What is the role of informal science education in supporting the vision for K-12 science education?
- Teachers should make educational plans that intentionally make use of out-of-school learning experiences in support of STEM learning goals.
- District staff & PD providers should help teachers learn about specific outof- school learning experiences (e.g., hobbies, programs) that support STEM learning goals—and build their capacity to take advantage of those experiences.
- School leaders should be supportive of and allocate resources so students can engage in powerful STEM learning experiences beyond the school walls.
What is the Issue?
There can be a mistaken impression that the new vision for K-12 science education is only relevant to classroom science instruction. But youth frequently engage in powerful science and engineering activities that take place after or outside-of-school. They learn STEM content, engage in STEM practices, and develop an understanding of how STEM is used in the world. To capitalize on those assets, educators and other stakeholders should learn about, leverage, and broker connections for youth across the STEM learning experiences available in and out of school.
BY PHILIP BELL & BRONWYN BEVAN
- How can teachers partner with community organizations in order to support life-wide learning of youth (see below)?
- How do you encourage instruction that intentionally leverages students' STEM learning experiences outside of school? Is afterschool and summer STEM programming part of your plan?
- Do you build teacher's capacity to make deep use of the out-ofschool STEM learning?
Things to Consider
- Important science learning regularly happens in non-school settings. Youth often learn about science and engineering as part of their personal pursuits (e.g., during hobbies, family practices, community events). They can also learn science when they visit informal science ed institutions (e.g., museums, aquaria, zoos, etc.), go online, and attend afterschool and summer science programs.
- Many science learning goals are shared across formal and informal science education. It is mistaken to think that informal science learning does not relate to formal science learning. Some settings support specific aspects of learning more than others. Informal experiences are often more interest-driven and connect to community activities. Classroom experiences are often carefully designed, extended investigations. The range of learning settings or landscapes can be thought of as an "ecosystem" for STEM learning.
- Learning can be connected for youth across the settings of school, home, and community organizations. Most ambitious learning is accomplished across settings. Schools and community partners should identify shared goals, tools, and complementary educational opportunities that support connected learning for youth.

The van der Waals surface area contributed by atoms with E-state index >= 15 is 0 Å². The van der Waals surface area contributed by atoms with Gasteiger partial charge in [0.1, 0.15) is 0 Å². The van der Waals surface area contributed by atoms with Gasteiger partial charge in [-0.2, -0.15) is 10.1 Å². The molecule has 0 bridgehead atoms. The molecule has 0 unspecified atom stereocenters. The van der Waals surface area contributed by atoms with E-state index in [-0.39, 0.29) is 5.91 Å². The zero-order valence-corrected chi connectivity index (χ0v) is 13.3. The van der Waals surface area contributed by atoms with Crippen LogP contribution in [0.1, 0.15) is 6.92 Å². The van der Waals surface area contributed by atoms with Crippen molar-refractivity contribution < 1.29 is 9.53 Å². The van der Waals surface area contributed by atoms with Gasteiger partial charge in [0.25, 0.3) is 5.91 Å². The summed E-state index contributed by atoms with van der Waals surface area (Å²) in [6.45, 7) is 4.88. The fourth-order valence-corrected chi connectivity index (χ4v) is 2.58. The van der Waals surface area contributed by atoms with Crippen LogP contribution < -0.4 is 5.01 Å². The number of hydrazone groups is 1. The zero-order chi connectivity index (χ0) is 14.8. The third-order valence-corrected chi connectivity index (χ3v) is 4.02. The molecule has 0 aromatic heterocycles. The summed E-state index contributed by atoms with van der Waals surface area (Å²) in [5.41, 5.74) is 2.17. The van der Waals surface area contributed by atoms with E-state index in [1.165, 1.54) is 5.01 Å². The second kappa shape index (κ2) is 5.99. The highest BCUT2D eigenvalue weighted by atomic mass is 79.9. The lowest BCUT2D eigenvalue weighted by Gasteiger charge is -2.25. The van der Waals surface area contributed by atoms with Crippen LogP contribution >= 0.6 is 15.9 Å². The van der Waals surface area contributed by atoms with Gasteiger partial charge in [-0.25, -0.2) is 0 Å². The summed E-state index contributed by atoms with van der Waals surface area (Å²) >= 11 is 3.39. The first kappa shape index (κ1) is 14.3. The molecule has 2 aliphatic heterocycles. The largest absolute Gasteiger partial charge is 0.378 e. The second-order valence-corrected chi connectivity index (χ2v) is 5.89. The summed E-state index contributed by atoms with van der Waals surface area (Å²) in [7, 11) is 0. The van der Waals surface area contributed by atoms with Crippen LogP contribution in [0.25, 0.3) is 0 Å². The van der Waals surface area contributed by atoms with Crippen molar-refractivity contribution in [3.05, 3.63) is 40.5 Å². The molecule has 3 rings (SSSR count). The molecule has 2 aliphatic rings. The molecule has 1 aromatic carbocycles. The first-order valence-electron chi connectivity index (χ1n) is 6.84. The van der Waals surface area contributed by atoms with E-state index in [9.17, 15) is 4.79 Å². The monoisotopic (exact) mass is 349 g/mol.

"Life-wide learning refers to the learning that takes place as people routinely circulate across a range of social settings and activities—classrooms, afterschool programs, informal educational institutions, online venues, homes, and other community locales. Learning derives, in both opportunistic and patterned ways, from this breadth of human experience and the related supports and occasions for learning that are available to an individual or group."
Attending to Equity
- Out-of-school programs can uniquely support the learning of youth from non-dominant communities and broaden "what counts" as STEM. Home and school science can be at odds for youth of color and those from high-poverty communities. These youth benefit from out-of-school programs where they engage in disciplinary practices. It can help them identify with science.
- Youth from non-dominant communities benefit from efforts to connect their learning across settings. When connections are made, youth can deepen their growing interest and expertise, and develop important relationships that support their learning.
Recommended Actions You Can Take
- Engage schools and community organizations in mutually—beneficial partnerships. Community partners can be organizations that provide afterschool or summer STEM programming. Higher education and STEM industries can be productive partners. Use the language of the NRC Framework and NGSS to identify and coordinate complementary educational experiences for youth.
- Work Toward a STEM Learning Ecosystem. After learning about the case studies and principles, build partnerships based on the online and local learning experiences that are related to your STEM goals.
ALSO SEE STEM TEACHING TOOLS
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